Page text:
One of the biggest benefits of choosing to homeschool is that we can use all of life to provide learning experiences for our children. But we don’t have to provide every learning experience ourselves – just like schools use different teachers with different skills (especially in highschool) we too can look outside our family and see others in our life, or in our community that can contribute towards our children.
Last month a friend relayed a story of how they had a minister come to their church for a short term (3 months). In getting to know this man they found out that he was a nature buff – he loved nature. The mum made a mental note to invite him to speak to her family but nothing was ever done. A week before he left town she finally asked him to come and talk to her girls. They sat there entranced with all he had to share – nature was his passion and children respond to that very quickly!
Another friend has people coming and going through her farming property all the time. She is in the habit of exchanging bed and board (so to speak) for a skill they can offer the family – building, cooking, mending or whatever. The idea is that they will take on a project where at least one of her children can be either an observer or a participator. The only qualification they need is ability and/or passion. This brings a great opportunity to the children as they are exposed to all sorts of skills and interests – broader than their immediate family sphere.
One afternoon when Peter’s dad was here he took the kids over to the shed and taught them how to mount insects. This was one of Grandad’s best subjects at university a long time ago! He has kept his knowledge alive, as it was applicable to his life on the farm. He made a board just to “dry the insects out” on. This board helps you pin the insect’s body parts as you want to view them (such as stretched out wings) and once they are dried they will be mounted to a white pin board and put under glass. The kids spent the week catching insects this week – they found about 5 different winged insects – one being a very large grasshopper. Grandad stretched out one of its wings and on the other side made sure we could see its leg structure. Did you know the grasshopper has a beautiful wing? We were amazed.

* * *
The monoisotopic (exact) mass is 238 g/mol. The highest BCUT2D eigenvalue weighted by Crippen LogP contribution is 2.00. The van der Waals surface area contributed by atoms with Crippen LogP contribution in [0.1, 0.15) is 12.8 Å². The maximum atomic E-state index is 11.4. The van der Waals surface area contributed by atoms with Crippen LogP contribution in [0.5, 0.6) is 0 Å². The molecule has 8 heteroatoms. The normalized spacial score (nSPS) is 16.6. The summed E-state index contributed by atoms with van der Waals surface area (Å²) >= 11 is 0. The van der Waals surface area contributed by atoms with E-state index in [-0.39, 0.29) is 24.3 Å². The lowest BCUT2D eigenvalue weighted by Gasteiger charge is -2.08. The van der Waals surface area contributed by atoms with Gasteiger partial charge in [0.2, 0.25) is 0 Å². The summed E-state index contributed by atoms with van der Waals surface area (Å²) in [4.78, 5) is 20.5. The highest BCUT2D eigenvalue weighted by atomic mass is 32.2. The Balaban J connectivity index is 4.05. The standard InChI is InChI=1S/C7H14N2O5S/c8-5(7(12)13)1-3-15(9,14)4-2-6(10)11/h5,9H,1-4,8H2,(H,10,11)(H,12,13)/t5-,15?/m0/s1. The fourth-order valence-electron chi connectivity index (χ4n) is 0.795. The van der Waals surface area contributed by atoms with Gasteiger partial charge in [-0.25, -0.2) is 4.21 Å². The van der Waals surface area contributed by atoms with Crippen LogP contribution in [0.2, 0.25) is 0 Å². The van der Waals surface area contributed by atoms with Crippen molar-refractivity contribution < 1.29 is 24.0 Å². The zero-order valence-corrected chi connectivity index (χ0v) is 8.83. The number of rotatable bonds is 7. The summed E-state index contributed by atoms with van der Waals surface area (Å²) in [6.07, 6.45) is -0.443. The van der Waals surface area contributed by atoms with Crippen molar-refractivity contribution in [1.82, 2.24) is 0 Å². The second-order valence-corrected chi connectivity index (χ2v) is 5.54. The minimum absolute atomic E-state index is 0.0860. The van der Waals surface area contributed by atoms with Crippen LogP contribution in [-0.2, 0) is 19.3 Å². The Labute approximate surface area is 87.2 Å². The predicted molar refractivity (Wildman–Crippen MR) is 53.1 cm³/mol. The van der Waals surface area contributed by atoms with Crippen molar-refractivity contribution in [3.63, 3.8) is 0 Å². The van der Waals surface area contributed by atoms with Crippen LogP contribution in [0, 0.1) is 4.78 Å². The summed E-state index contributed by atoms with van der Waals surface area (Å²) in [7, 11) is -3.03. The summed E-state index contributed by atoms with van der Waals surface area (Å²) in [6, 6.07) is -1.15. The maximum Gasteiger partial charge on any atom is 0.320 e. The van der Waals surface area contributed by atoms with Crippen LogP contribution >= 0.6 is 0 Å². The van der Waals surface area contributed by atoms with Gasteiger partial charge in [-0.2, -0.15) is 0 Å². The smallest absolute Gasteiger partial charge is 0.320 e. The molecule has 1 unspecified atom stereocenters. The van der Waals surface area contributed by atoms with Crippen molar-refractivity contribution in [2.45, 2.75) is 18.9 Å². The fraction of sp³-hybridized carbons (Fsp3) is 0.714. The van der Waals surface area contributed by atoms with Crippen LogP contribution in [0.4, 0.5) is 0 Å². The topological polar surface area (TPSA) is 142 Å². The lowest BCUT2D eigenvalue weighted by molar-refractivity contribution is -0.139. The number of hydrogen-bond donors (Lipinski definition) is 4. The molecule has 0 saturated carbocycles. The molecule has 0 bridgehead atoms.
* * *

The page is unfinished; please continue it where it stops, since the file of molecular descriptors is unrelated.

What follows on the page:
Over the years we have had missionaries, travellers, photographers, scientists, actors and performers, public speakers, computer buffs, people who love plants, and many others all come through our home. In our community we have had people who love looking at the stars, a farmer who can explain plant reproduction, a professional photographer and a Newspaperman. We have had a highschool manual arts teacher spend time with our ‘primary school’ children. We have a computer man, an electrician and other tradesmen, who come through the house for work often. Each one of these people have been thrilled to have the children watch, ask questions or even to spend a whole hour showing them something of their expertise.
Exposing your children to other people’s skills and interests is a great way to broaden their education.All it needs is for us to be aware of the people around us, or people who cross our path, be interested in them, and as you talk to them you’ll discover passions, interests, expertise that you can ask them to share with your kids – every one will be richer for it!
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